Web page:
Alerts for: Kirkland Lake - New Liskeard - Temagami

Watches

4:28 PM EST Friday 22 February 2019
Winter storm watch in effect for:

  • Kirkland Lake - Englehart

Winter storm with potential for freezing rain Sunday followed by snow and blowing snow.

Precipitation associated with a winter storm will begin as snow Saturday but may change over to ice pellets and freezing rain before changing back to snow by Sunday morning . Rain may also make a brief appearance in some areas Saturday night or Sunday morning.

Surfaces such as highways, roads, walkways and parking lots may become icy and slippery.

Total snow and ice pellet accumulations from this storm will vary widely from 5 to 15 cm.

In addition, winds will gradually strengthen Sunday with gusts to 60 to 80 km/h possible through Sunday night into Monday afternoon resulting in very low visibility in blowing snow.

Rapidly accumulating snow and ice pellets and very low visibility in snow and blowing snow will make travel hazardous.

There is still some uncertainty regarding the track of this developing winter storm originating in Texas. Environment Canada meteorologists will continue to monitor this developing situation closely.

Travel is expected to be hazardous due to reduced visibility in some locations.

Winter storm watches are issued when multiple types of severe winter weather are expected to occur together.

Please continue to monitor alerts and forecasts issued by Environment Canada. To report severe weather, send an email to ONstorm@canada.ca or tweet reports using #ONStorm.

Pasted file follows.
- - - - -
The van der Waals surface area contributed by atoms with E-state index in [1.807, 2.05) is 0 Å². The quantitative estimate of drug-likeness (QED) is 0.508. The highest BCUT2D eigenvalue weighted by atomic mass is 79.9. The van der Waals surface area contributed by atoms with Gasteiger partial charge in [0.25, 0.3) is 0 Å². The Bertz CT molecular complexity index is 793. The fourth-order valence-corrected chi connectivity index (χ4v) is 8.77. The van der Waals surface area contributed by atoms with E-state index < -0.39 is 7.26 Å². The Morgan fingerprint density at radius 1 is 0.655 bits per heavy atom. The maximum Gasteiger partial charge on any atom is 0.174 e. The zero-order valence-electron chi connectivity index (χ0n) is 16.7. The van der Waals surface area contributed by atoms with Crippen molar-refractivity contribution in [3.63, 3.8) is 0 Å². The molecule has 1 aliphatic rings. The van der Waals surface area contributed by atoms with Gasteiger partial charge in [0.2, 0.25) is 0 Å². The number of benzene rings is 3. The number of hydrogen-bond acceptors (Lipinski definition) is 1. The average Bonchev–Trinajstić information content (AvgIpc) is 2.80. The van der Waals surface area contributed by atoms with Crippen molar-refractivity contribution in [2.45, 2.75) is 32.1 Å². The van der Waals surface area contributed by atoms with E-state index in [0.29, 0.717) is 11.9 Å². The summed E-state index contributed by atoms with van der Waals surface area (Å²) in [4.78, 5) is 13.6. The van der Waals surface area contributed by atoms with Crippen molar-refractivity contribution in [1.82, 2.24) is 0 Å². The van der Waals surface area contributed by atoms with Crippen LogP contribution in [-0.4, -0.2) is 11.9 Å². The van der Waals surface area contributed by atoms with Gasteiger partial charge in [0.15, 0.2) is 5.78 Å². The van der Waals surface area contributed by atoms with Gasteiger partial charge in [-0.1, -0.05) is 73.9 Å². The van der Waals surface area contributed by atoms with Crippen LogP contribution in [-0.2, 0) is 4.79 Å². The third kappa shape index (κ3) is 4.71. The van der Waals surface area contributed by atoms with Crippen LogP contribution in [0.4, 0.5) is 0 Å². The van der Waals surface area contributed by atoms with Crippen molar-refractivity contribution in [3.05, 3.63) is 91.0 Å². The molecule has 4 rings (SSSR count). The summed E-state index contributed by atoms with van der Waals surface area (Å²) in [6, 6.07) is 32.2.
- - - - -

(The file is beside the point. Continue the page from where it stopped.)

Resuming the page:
Statements

3:48 PM EST Friday 22 February 2019
Special weather statement in effect for:

  • New Liskeard - Temagami

Late winter storm with snow then freezing rain Saturday night into Sunday morning then strong winds with snow and blowing snow Sunday night into Monday morning.

Precipitation associated with a strong low pressure system will begin as snow by Saturday evening but is expected to quickly change to freezing rain or ice pellets and then to rain for a few hours onj Sunday.

Surfaces such as highways, roads, walkways and parking lots may become icy and slippery.

The rain is then expected to change back to snow late Sunday afternoon or Sunday evening. The latest analysis suggests total snow and ice pellet accumulations in the 5 to 10 cm range by Monday morning.

In addition, strong winds will develop Sunday evening with gusts to 70 km/h possible Sunday night into Monday afternoon resulting in very poor visibility in blowing snow.

Visibility may be significantly and suddenly reduced to near zero making travel dangerous.

There is still some uncertainty regarding the track of this low pressure system originating in Texas. Environment Canada meteorologists will continue to monitor this developing situation closely.

Please continue to monitor alerts and forecasts issued by Environment Canada. To report severe weather, send an email to ONstorm@canada.ca or tweet reports using #ONStorm.

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